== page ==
The day had arrived. The 16th October has loomed in the far distance for many months and as you know I have been posting updates about my training and fundraising throughout that time. But when the day became a reality, I seemed to be living in a parallel universe – it didn’t seem possible that by the end of the day I would have (hopefully) completed my challenge. In fact, the16th arrived rather earlier than was appreciated, for sleep left me in the very early hours as my mind was spinning about the realities of the event – not the running specifically for I would either manage that or not, but I was still suffering from a sense of Imposter Syndrome and fearing that when I arrived among the dreaming spires of Oxford I would simply not fit in or know where to go and what to do. I had been reassured by a number of runners that they had all felt the same way in their first big events, but that everything had been fine, and the atmosphere was nothing but friendly and supportive. I had packed a bag the night before and eaten the requisite meal of pasta, so on getting up at 7am on Sunday morning I had little to do. I ate a breakfast of porridge and fruit, followed by some toast and honey (all on advice of my running friends) and changed into my kit: black shorts, a yellow shirt and my Brain Tumour Trust vest proudly over the top, with the number 1391 pinned to it.
It was a slight struggle for Liz and me to encourage our daughters to leave the house at 7.45 on a Sunday morning, but I needed to be in the centre of Oxford by around 8.15 and with the many road closures around the city it may not be easy to achieve. We had devised a route that should get me close to the University Parks, where the race village was situated and indeed Liz was able to pull to the side of the road give me a quick kiss of good luck, and I joined the procession of runners who, like salmon, appeared to be swimming upstream towards a common destination. Some were in groups chatting happily, some seriously adjusted their attire and occasionally stopped at a lamp post to do some more stretches (these reminded me of pet dogs, but it would be unfair to mention that observation outside brackets). On entering the park, the atmosphere was everything that had been promised, it was alive with energy and expectation and huge signs guided me to wherever I needed to go.
I noticed that there was one banner which said ‘Oxford Half Marathon’ and there was quite a crowd around it, which seemed slightly unnecessary as I assumed we all knew why we were here, but drawing closer I realised that it was made up from the names of every participant in the race, so I dutifully found mine, just under the cross bar of the ‘F’ in half (‘the Effin ‘Arf’ doesn’t sound a polite way to describe this fine race), and photographed it.
The next job was to drop my bag off, ready to collect at the end of the race. I took a long drink of water from my bottle, and made for the tent taking belongings from runners with numbers between 1,000 and 1,500. In one corner of the park music was belting out for a ‘warm up’ session, but with a fear that I might pull something or damage something before I’d even started, I decided to give that a miss. Instead, I followed hundreds, maybe thousands, of others to join a series of long queues which culminated in the toilet facilities.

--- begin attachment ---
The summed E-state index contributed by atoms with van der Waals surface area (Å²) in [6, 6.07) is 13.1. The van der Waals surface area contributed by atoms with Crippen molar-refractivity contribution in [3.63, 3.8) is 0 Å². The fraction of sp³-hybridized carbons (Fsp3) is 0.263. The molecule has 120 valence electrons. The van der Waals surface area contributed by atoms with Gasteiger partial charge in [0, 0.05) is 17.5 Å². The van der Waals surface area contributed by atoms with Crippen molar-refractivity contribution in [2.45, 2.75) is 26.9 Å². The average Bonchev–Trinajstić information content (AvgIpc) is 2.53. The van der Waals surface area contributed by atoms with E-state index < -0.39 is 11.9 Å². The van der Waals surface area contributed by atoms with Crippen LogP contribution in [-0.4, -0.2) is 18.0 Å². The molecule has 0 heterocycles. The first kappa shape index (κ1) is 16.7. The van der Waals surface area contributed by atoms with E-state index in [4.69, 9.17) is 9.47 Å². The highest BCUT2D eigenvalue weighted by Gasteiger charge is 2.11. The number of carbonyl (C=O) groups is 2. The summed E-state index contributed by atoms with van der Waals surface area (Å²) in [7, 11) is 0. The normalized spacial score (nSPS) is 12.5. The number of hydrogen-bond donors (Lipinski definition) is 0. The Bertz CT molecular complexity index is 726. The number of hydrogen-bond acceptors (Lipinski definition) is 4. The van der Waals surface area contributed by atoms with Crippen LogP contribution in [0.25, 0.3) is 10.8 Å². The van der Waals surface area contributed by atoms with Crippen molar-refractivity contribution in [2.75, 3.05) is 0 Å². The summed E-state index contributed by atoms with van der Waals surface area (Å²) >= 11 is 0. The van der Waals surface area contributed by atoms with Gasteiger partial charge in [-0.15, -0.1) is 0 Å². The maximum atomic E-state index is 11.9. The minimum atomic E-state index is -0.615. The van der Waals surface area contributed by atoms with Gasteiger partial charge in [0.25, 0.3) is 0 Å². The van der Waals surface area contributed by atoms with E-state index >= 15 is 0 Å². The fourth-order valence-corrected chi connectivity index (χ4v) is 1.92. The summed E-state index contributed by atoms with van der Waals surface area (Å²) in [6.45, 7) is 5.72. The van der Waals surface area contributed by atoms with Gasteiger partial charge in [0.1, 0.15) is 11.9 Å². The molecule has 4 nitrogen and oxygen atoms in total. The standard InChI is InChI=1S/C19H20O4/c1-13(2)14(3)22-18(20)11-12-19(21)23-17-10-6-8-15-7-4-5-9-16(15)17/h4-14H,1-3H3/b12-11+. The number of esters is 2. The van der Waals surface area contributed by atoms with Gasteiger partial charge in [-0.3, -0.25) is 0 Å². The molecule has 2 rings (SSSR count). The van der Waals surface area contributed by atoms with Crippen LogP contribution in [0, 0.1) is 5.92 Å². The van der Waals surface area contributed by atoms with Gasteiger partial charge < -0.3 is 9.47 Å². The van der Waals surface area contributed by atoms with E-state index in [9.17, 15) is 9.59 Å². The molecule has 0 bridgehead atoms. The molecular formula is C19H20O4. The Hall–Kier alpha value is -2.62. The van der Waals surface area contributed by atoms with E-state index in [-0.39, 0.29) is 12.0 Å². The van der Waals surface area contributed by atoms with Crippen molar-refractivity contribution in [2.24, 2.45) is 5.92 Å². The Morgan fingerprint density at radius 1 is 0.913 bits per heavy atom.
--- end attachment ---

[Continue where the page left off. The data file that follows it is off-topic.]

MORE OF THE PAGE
We all had a couple of hours ahead of us, and everyone was drinking lots of water, so this was an essential part of the day. There was much talk throughout the crowds of not wanting to ‘do a Paula Radcliffe’ during the race. I was hopping a little by the time I reached the front of the line, so was glad that I had followed the herd when I had.
The start of the race was carefully controlled, and the runners were divided into separate pens, with the elite runners in A and the novices (of which I was one), in F. Groups A – D had been called already, but in no time the energetic announcer on the PA system announced that groups E and F should make their way to the start – actually this was quite a route march, maybe a mile, but soon we were gathered in Holywell Street waiting for our turn to go over the top.
At first the crowd remained still, but little by little we started to edge forward, emerged into Broad Street with the magnificent Sheldonian Theatre to our left and the gardens of Trinity College to our right. Ahead an arch marked the start, and another energetic announcer sent us all on our way, commenting on various participants, including a yellow submarine, a giraffe and, yes, two men carrying washing machines on their backs. I assumed that these gents had constructed some clever costumes, but it wouldn’t be long before I discovered otherwise.
More useful advice from my various running chums was not to go off too quickly at the start, and this was something that I had worried about, but the crowd was so thick that it was impossible to go off at a great pace, until we left Broad Street and turned into the even broader street of St Giles, by this time I could settle into my normal pace and found that I overtook some runners and was overtaken by others as we all found our natural place in the order of things.